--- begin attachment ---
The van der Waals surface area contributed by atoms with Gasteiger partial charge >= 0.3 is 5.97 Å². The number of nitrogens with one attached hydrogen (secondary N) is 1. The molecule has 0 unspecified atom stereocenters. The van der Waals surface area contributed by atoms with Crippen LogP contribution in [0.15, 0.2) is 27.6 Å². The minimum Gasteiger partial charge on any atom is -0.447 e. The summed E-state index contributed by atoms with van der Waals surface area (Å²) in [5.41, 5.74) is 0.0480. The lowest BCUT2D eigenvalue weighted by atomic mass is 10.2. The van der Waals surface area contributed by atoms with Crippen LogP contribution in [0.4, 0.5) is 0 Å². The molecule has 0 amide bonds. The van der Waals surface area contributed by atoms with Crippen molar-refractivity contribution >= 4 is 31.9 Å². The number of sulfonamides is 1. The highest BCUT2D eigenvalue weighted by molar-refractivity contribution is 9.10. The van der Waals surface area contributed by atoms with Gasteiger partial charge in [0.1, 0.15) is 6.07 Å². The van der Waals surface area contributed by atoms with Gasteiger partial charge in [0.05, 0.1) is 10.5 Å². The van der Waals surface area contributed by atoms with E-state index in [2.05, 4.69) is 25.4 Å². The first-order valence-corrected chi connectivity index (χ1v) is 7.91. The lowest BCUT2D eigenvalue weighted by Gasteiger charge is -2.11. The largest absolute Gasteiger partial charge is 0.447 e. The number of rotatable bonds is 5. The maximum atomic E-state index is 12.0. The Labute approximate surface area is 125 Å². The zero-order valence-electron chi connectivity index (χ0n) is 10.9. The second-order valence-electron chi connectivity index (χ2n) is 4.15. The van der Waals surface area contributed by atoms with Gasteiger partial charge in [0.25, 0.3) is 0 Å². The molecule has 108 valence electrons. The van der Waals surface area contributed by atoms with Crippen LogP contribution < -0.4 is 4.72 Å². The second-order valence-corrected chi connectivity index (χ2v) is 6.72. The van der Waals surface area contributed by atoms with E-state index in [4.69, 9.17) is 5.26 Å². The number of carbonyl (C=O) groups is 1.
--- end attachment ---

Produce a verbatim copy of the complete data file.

The van der Waals surface area contributed by atoms with Gasteiger partial charge >= 0.3 is 5.97 Å². The number of nitrogens with one attached hydrogen (secondary N) is 1. The molecule has 0 unspecified atom stereocenters. The van der Waals surface area contributed by atoms with Crippen LogP contribution in [0.15, 0.2) is 27.6 Å². The minimum Gasteiger partial charge on any atom is -0.447 e. The summed E-state index contributed by atoms with van der Waals surface area (Å²) in [5.41, 5.74) is 0.0480. The lowest BCUT2D eigenvalue weighted by atomic mass is 10.2. The van der Waals surface area contributed by atoms with Crippen LogP contribution in [0.4, 0.5) is 0 Å². The molecule has 0 amide bonds. The van der Waals surface area contributed by atoms with Crippen molar-refractivity contribution >= 4 is 31.9 Å². The number of sulfonamides is 1. The highest BCUT2D eigenvalue weighted by molar-refractivity contribution is 9.10. The van der Waals surface area contributed by atoms with Gasteiger partial charge in [0.1, 0.15) is 6.07 Å². The van der Waals surface area contributed by atoms with Gasteiger partial charge in [0.05, 0.1) is 10.5 Å². The van der Waals surface area contributed by atoms with E-state index in [2.05, 4.69) is 25.4 Å². The first-order valence-corrected chi connectivity index (χ1v) is 7.91. The lowest BCUT2D eigenvalue weighted by Gasteiger charge is -2.11. The largest absolute Gasteiger partial charge is 0.447 e. The number of rotatable bonds is 5. The maximum atomic E-state index is 12.0. The Labute approximate surface area is 125 Å². The zero-order valence-electron chi connectivity index (χ0n) is 10.9. The second-order valence-electron chi connectivity index (χ2n) is 4.15. The van der Waals surface area contributed by atoms with Gasteiger partial charge in [0.25, 0.3) is 0 Å². The molecule has 108 valence electrons. The van der Waals surface area contributed by atoms with Crippen LogP contribution < -0.4 is 4.72 Å². The second-order valence-corrected chi connectivity index (χ2v) is 6.72. The van der Waals surface area contributed by atoms with E-state index in [4.69, 9.17) is 5.26 Å². The number of carbonyl (C=O) groups is 1.